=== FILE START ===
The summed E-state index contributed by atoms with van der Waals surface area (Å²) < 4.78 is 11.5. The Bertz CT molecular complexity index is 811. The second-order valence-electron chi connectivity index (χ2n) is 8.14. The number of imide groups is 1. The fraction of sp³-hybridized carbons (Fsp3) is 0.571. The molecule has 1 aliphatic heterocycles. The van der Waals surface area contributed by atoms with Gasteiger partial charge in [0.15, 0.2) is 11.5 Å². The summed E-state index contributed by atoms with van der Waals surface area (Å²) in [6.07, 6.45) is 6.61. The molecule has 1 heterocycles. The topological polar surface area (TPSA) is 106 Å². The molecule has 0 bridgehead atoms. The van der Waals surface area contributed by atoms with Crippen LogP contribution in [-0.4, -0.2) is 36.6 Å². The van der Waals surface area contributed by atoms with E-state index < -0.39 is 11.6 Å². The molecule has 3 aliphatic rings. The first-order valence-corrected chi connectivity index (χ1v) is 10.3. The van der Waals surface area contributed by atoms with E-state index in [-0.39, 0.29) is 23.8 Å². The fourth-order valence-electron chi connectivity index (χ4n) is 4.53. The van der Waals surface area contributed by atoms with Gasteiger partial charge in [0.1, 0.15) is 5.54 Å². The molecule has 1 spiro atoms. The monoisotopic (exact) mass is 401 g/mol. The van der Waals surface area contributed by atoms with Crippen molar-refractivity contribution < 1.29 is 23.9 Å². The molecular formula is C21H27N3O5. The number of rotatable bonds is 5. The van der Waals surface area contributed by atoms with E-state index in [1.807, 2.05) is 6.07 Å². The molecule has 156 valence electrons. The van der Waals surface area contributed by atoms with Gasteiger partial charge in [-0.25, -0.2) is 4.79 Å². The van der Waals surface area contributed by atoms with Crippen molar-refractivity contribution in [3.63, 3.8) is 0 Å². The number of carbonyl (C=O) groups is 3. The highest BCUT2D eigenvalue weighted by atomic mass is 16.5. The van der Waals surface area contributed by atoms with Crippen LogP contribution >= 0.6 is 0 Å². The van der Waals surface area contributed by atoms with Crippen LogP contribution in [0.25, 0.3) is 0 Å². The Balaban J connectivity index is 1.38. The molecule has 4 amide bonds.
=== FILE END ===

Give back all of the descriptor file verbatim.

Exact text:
The summed E-state index contributed by atoms with van der Waals surface area (Å²) < 4.78 is 11.5. The Bertz CT molecular complexity index is 811. The second-order valence-electron chi connectivity index (χ2n) is 8.14. The number of imide groups is 1. The fraction of sp³-hybridized carbons (Fsp3) is 0.571. The molecule has 1 aliphatic heterocycles. The van der Waals surface area contributed by atoms with Gasteiger partial charge in [0.15, 0.2) is 11.5 Å². The summed E-state index contributed by atoms with van der Waals surface area (Å²) in [6.07, 6.45) is 6.61. The molecule has 1 heterocycles. The topological polar surface area (TPSA) is 106 Å². The molecule has 0 bridgehead atoms. The van der Waals surface area contributed by atoms with Crippen LogP contribution in [-0.4, -0.2) is 36.6 Å². The van der Waals surface area contributed by atoms with E-state index < -0.39 is 11.6 Å². The molecule has 3 aliphatic rings. The first-order valence-corrected chi connectivity index (χ1v) is 10.3. The van der Waals surface area contributed by atoms with E-state index in [-0.39, 0.29) is 23.8 Å². The fourth-order valence-electron chi connectivity index (χ4n) is 4.53. The van der Waals surface area contributed by atoms with Gasteiger partial charge in [0.1, 0.15) is 5.54 Å². The molecule has 1 spiro atoms. The monoisotopic (exact) mass is 401 g/mol. The van der Waals surface area contributed by atoms with Crippen molar-refractivity contribution < 1.29 is 23.9 Å². The molecular formula is C21H27N3O5. The number of rotatable bonds is 5. The van der Waals surface area contributed by atoms with E-state index in [1.807, 2.05) is 6.07 Å². The molecule has 156 valence electrons. The van der Waals surface area contributed by atoms with Gasteiger partial charge in [-0.25, -0.2) is 4.79 Å². The van der Waals surface area contributed by atoms with Crippen molar-refractivity contribution in [3.63, 3.8) is 0 Å². The number of carbonyl (C=O) groups is 3. The highest BCUT2D eigenvalue weighted by atomic mass is 16.5. The van der Waals surface area contributed by atoms with Crippen LogP contribution >= 0.6 is 0 Å². The van der Waals surface area contributed by atoms with Crippen LogP contribution in [0.25, 0.3) is 0 Å². The Balaban J connectivity index is 1.38. The molecule has 4 amide bonds.